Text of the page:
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MORNING DISPATCH 10/10/08: Tobacco, Infections, HIV, and Rights for Plants

ACSH's harm reduction approach attracts criticism
We received many comments yesterday about our support for R.J. Reynolds' new smokeless tobacco products, some taking issue with our harm reduction approach to quitting smoking. "While, in an ideal world, getting all smokers to simply stop being addicted to nicotine would be an easily attainable goal, this is not likely to happen in the real world," reiterates ACSH's Dr. Elizabeth Whelan.

New smokeless products, which dissolve in a user's mouth to deliver an...

•In September 2009, ACSH was mentioned in venues including a National Post writer's blog ( http://ginamallet.com/2009/09/01/streep-bites-hand-that-feeds-her/ ), National Post itself, the Gazette, New York Times (a comment posted by Dr. Ross: http://timespeople.nytimes.com/view/user/48697324/activities.html ), National Post, Calgary Herald, BigHollywood.com, the Guardian, the Telegraph, NewsMax, Forbes.com, Green Grandma, Hawaii Reporter, USA Today (comment by Dr. Ross), the California Tobacco Control Program, Dailyu Herald, News-Review, CBSNews.com, Boston Globe, Tribune, North Texas e-News, Indiana Gazette, Summit Daily News,...

Environmental chemicals might or might not pose a significant risk to women s breast health, depending on which of two bizarrely conflicting USA Today articles you believe. Both articles assess the same Institute of Medicine (IOM) report on the causes of breast cancer, yet arrive at wildly different conclusions. The IOM is a group of independent experts who advise under the auspices of the National Academy of Sciences; this report was commissioned by the Susan G. Komen for the Cure breast cancer foundation.

One article asserts that the report demonstrates that certain lifestyle changes such as quitting smoking, losing weight, and avoiding excessive use of hormone therapy and medical radiation exposure are the...

420px-Quercetin.svg_Endocrine-disruptor we at ACSH have been fighting an uphill battle against this pseudo-scientific term for years.

According to radical environmental groups and others with similar anti-chemical agendas, we are being bathed in these things and they are doing serious, chronic harm to all of us.

Nonsense, says ACSH s Dr. Josh Bloom. Those with a stake in...

Screen Shot 2014-02-21 at 1.48.56 PMHere we go again. Mixing science with politics. We all know how well that works.

Yet, Paul Joseph Watson, writing on Infowars.com manages to do just this with a side order of chemical scares tossed in, and the result is predicable a big mess.

Watson identifies ten ways that men are being emasculated. The first two have to do with the seismic shift in the balance between the sexes all because of chemicals in the environment.

These are...

Dr. Anthony Fauci, the head of the National Institute of Allergy and Infectious Diseases (NIAID), was recently interviewed by Bret Baier of Fox News about the worrying spread of Zika in Florida. (The video is embedded at the bottom of this post.)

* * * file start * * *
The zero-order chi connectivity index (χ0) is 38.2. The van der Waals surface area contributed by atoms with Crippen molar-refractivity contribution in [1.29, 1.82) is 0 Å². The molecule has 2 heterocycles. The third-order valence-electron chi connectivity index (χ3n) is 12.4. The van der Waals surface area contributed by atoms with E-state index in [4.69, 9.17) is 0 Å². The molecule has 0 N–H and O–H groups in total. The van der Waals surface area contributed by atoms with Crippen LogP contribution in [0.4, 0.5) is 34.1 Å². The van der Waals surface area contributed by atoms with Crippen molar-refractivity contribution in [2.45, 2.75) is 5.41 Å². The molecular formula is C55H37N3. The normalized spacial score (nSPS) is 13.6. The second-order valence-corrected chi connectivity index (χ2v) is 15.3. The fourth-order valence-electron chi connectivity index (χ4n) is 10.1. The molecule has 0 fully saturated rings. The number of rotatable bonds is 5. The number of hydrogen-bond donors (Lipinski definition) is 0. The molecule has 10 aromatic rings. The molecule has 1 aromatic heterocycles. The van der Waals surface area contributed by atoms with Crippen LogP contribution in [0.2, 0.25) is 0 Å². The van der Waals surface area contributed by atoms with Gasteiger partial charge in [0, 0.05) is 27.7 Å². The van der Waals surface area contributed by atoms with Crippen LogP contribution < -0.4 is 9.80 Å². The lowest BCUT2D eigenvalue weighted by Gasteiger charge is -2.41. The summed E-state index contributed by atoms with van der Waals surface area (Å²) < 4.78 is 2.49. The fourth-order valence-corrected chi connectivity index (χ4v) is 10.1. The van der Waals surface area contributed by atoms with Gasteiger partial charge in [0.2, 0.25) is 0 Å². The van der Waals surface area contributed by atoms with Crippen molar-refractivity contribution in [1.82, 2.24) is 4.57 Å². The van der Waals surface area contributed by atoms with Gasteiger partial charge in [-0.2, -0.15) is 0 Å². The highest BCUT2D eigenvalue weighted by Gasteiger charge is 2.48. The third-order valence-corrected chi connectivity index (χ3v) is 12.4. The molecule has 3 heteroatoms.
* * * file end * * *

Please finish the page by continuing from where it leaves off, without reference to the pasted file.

He made an excellent point about public health policy that is very much worth highlighting.

Mr. Baier asked (starting at the 1:59 mark) what Dr. Fauci thought about research in mice that suggested Zika may adversely affect adult brains. He responded:

"I think we should be careful about making the connection between that study in a mouse model and anything that we're seeing with the adults, in which we have thousands and thousands of cases of human adults who are infected with no apparent deleterious...

Screen Shot 2013-11-08 at 12.36.26 PMACSH gives a big shoutout to Julia Llewellyn Smith, for her brilliant commentary in The Guardian on the latest (and certainly not last) diet fad du jour gluten free (fill in the blank).

Ms. Smith, who sounds exactly like an ACSH staffer, takes no prisoners in her scathing look at the overwhelmingly silly trend to rid the planet...

Screen Shot 2014-02-12 at 2.27.19 PMLet s say that you have gotten your first two HPV shots, but don t get your third, perhaps because you are stuck in Scotland waiting for the next appearance of the Loch Ness Monster. Or too busy wiping the BPA off your cash register receipts in order to prolong your life (these two are equally likely).

Fear not. Although not as good as three, two shots are vastly superior to none.

A recent study of the Karolinska Institute in Stockholm concludes...

There has been a long history of ridiculous fearmongering by environmental activists masquerading as health experts. BPA, MSG, Alar, DDT, and food coloring are just a handful of chemicals that fell prey to overblown fears or outright fabrications. Today, the whipping boy that takes the brunt of the unfounded chemophobic assault on science is the herbicide glyphosate.

Glyphosate is demonized primarily for one reason: Monsanto. To many of its irrational detractors, who refer to the company as "Monsatan," anything the company touches is, by definition, evil. The seed giant genetically engineered some of its crops to be resistant to glyphosate so that farmers could spray it on their fields; the crops would survive while the weeds were destroyed. It's not a perfect solution. For...

In an op-ed for Forbes, Angela Logomasini, a senior fellow at the Competitive Enterprise Institute, takes the EPA to task for attempting to skirt the standard regulatory system on chemical regulation. She describes an insidious new policy called Design for the Environment, which is effectively restricting certain substances by putting pressure on manufacturers to voluntarily remove them from the market. By doing so, the agency has seemingly adopted the precautionary principle, using fear instead of science as a criterion for regulation.

What Logomasini would instead have the EPA attend to is the critical difference between hazard and risk....